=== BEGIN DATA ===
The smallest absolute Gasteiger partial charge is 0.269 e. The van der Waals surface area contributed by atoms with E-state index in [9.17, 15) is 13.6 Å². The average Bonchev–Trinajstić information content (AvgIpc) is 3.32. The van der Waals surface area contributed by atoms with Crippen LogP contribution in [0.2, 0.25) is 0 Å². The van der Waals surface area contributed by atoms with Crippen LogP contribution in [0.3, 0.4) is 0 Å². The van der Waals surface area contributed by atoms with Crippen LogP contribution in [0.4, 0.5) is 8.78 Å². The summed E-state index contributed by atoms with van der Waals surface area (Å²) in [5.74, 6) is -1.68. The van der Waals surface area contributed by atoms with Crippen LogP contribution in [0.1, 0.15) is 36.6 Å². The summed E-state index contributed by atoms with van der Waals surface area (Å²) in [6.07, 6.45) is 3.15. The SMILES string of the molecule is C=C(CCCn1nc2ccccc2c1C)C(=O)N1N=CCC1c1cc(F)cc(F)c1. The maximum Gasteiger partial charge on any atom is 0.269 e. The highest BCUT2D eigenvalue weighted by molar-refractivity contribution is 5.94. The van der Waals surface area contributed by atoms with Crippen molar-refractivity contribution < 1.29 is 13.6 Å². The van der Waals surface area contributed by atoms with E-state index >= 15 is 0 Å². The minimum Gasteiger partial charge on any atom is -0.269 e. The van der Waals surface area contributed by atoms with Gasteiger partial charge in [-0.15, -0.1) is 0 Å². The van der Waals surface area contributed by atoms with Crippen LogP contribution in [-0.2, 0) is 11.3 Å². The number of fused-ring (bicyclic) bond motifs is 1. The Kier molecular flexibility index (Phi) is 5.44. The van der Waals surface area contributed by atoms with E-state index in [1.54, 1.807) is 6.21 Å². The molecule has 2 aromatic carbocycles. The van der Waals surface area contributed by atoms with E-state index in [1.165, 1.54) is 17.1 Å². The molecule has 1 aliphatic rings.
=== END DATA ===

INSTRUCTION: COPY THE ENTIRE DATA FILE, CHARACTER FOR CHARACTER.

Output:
The smallest absolute Gasteiger partial charge is 0.269 e. The van der Waals surface area contributed by atoms with E-state index in [9.17, 15) is 13.6 Å². The average Bonchev–Trinajstić information content (AvgIpc) is 3.32. The van der Waals surface area contributed by atoms with Crippen LogP contribution in [0.2, 0.25) is 0 Å². The van der Waals surface area contributed by atoms with Crippen LogP contribution in [0.3, 0.4) is 0 Å². The van der Waals surface area contributed by atoms with Crippen LogP contribution in [0.4, 0.5) is 8.78 Å². The summed E-state index contributed by atoms with van der Waals surface area (Å²) in [5.74, 6) is -1.68. The van der Waals surface area contributed by atoms with Crippen LogP contribution in [0.1, 0.15) is 36.6 Å². The summed E-state index contributed by atoms with van der Waals surface area (Å²) in [6.07, 6.45) is 3.15. The SMILES string of the molecule is C=C(CCCn1nc2ccccc2c1C)C(=O)N1N=CCC1c1cc(F)cc(F)c1. The maximum Gasteiger partial charge on any atom is 0.269 e. The highest BCUT2D eigenvalue weighted by molar-refractivity contribution is 5.94. The van der Waals surface area contributed by atoms with Crippen molar-refractivity contribution < 1.29 is 13.6 Å². The van der Waals surface area contributed by atoms with E-state index >= 15 is 0 Å². The minimum Gasteiger partial charge on any atom is -0.269 e. The van der Waals surface area contributed by atoms with Gasteiger partial charge in [-0.15, -0.1) is 0 Å². The van der Waals surface area contributed by atoms with Crippen LogP contribution in [-0.2, 0) is 11.3 Å². The number of fused-ring (bicyclic) bond motifs is 1. The Kier molecular flexibility index (Phi) is 5.44. The van der Waals surface area contributed by atoms with E-state index in [1.54, 1.807) is 6.21 Å². The molecule has 2 aromatic carbocycles. The van der Waals surface area contributed by atoms with E-state index in [1.165, 1.54) is 17.1 Å². The molecule has 1 aliphatic rings.